Campus Units

Electrical and Computer Engineering, Bioinformatics and Computational Biology

Document Type

Article

Publication Version

Published Version

Publication Date

12-16-2014

Journal or Book Title

BMC Bioinformatics

Volume

15

First Page

364

DOI

10.1186/s12859-014-0364-4

Abstract

Background
Alternative Splicing (AS) as a post-transcription regulation mechanism is an important application of RNA-seq studies in eukaryotes. A number of software and computational methods have been developed for detecting AS. Most of the methods, however, are designed and tested on animal data, such as human and mouse. Plants genes differ from those of animals in many ways, e.g., the average intron size and preferred AS types. These differences may require different computational approaches and raise questions about their effectiveness on plant data. The goal of this paper is to benchmark existing computational differential splicing (or transcription) detection methods so that biologists can choose the most suitable tools to accomplish their goals.

Results
This study compares the eight popular public available software packages for differential splicing analysis using both simulated and real Arabidopsis thaliana RNA-seq data. All software are freely available. The study examines the effect of varying AS ratio, read depth, dispersion pattern, AS types, sample sizes and the influence of annotation. Using a real data, the study looks at the consistences between the packages and verifies a subset of the detected AS events using PCR studies.

Conclusions
No single method performs the best in all situations. The accuracy of annotation has a major impact on which method should be chosen for AS analysis. DEXSeq performs well in the simulated data when the AS signal is relative strong and annotation is accurate. Cufflinks achieve a better tradeoff between precision and recall and turns out to be the best one when incomplete annotation is provided. Some methods perform inconsistently for different AS types. Complex AS events that combine several simple AS events impose problems for most methods, especially for MATS. MATS stands out in the analysis of real RNA-seq data when all the AS events being evaluated are simple AS events.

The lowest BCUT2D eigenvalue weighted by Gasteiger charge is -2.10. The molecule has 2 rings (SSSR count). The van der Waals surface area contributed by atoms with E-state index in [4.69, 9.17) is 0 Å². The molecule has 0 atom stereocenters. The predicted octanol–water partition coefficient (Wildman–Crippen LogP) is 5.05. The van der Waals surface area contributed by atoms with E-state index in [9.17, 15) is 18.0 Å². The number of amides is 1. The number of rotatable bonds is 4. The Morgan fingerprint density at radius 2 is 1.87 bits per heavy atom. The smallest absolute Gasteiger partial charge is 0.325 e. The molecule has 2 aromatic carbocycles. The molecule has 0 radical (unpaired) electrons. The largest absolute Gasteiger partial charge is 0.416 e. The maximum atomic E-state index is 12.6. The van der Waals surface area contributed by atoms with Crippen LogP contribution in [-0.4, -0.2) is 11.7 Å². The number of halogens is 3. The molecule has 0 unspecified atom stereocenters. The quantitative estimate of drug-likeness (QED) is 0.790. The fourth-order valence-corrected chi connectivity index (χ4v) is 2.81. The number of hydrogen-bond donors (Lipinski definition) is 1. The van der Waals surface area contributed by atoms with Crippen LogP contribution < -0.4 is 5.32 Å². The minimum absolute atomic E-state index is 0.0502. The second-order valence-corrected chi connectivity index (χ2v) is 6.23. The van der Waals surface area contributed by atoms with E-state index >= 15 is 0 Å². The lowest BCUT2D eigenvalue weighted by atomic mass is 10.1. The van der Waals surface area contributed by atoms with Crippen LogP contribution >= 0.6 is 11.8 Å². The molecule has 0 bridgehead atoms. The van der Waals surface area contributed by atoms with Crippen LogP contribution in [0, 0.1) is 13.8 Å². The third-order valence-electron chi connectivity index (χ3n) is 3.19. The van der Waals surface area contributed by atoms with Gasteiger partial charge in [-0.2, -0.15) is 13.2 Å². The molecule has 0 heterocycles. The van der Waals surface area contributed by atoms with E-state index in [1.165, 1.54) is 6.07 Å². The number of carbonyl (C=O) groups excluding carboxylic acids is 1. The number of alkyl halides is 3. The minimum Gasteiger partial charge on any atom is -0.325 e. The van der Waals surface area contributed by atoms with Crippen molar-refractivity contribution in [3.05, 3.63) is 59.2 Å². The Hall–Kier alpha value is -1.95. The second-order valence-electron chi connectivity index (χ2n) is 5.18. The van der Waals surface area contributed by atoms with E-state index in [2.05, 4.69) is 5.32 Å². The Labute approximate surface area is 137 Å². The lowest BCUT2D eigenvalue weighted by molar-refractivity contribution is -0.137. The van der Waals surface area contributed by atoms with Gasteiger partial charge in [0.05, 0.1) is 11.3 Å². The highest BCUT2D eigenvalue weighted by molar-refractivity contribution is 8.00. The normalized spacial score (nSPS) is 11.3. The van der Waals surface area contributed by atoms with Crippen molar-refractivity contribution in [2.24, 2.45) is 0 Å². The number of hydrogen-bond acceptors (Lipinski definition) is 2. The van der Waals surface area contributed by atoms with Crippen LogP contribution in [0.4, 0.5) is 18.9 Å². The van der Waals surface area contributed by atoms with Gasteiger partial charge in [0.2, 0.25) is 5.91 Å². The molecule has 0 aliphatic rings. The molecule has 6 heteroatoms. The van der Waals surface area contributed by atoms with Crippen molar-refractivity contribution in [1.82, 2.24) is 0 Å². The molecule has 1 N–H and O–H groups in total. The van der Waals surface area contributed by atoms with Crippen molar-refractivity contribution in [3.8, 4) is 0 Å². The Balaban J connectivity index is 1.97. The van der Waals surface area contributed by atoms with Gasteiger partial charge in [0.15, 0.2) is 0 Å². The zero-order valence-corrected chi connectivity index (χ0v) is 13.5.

Comments

This article is from BMC Bioinformatics 15 (2014): 364, doi:10.1186/s12859-014-0364-4. Posted with permission.

Rights

This is an Open Access article distributed under the terms of the Creative Commons Attribution License (http://creativecommons.org/licenses/by/4.0), which permits unrestricted use, distribution, and reproduction in any medium, provided the original work is properly credited. The Creative Commons Public Domain Dedication waiver (http://creativecommons.org/publicdomain/zero/1.0/) applies to the data made available in this article, unless otherwise stated.

Copyright Owner

Liu et al.

Language

en

File Format

application/pdf

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